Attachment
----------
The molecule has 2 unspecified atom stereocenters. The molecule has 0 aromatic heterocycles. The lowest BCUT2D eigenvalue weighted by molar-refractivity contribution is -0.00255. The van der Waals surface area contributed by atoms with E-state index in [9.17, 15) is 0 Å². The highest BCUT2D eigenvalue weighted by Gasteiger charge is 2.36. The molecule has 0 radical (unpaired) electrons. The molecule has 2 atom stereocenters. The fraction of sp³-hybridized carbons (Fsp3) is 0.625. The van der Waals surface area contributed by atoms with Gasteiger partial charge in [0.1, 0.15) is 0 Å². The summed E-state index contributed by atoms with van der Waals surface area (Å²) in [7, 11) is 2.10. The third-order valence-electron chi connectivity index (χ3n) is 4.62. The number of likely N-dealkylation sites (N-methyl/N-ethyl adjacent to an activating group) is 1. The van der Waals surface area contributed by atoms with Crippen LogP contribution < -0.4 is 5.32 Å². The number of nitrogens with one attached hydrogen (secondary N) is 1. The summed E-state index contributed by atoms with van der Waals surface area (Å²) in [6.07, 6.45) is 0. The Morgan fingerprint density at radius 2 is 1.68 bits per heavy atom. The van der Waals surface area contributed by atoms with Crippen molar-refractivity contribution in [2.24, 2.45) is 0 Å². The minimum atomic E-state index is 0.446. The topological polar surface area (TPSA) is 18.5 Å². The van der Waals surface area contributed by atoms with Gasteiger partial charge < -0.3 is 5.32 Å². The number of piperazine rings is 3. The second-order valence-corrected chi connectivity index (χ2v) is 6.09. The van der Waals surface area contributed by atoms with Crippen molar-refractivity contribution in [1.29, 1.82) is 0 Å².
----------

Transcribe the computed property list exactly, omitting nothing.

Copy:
The molecule has 2 unspecified atom stereocenters. The molecule has 0 aromatic heterocycles. The lowest BCUT2D eigenvalue weighted by molar-refractivity contribution is -0.00255. The van der Waals surface area contributed by atoms with E-state index in [9.17, 15) is 0 Å². The highest BCUT2D eigenvalue weighted by Gasteiger charge is 2.36. The molecule has 0 radical (unpaired) electrons. The molecule has 2 atom stereocenters. The fraction of sp³-hybridized carbons (Fsp3) is 0.625. The van der Waals surface area contributed by atoms with Gasteiger partial charge in [0.1, 0.15) is 0 Å². The summed E-state index contributed by atoms with van der Waals surface area (Å²) in [7, 11) is 2.10. The third-order valence-electron chi connectivity index (χ3n) is 4.62. The number of likely N-dealkylation sites (N-methyl/N-ethyl adjacent to an activating group) is 1. The van der Waals surface area contributed by atoms with Crippen LogP contribution < -0.4 is 5.32 Å². The number of nitrogens with one attached hydrogen (secondary N) is 1. The summed E-state index contributed by atoms with van der Waals surface area (Å²) in [6.07, 6.45) is 0. The Morgan fingerprint density at radius 2 is 1.68 bits per heavy atom. The van der Waals surface area contributed by atoms with Crippen molar-refractivity contribution in [2.24, 2.45) is 0 Å². The minimum atomic E-state index is 0.446. The topological polar surface area (TPSA) is 18.5 Å². The van der Waals surface area contributed by atoms with Gasteiger partial charge < -0.3 is 5.32 Å². The number of piperazine rings is 3. The second-order valence-corrected chi connectivity index (χ2v) is 6.09. The van der Waals surface area contributed by atoms with Crippen molar-refractivity contribution in [1.29, 1.82) is 0 Å².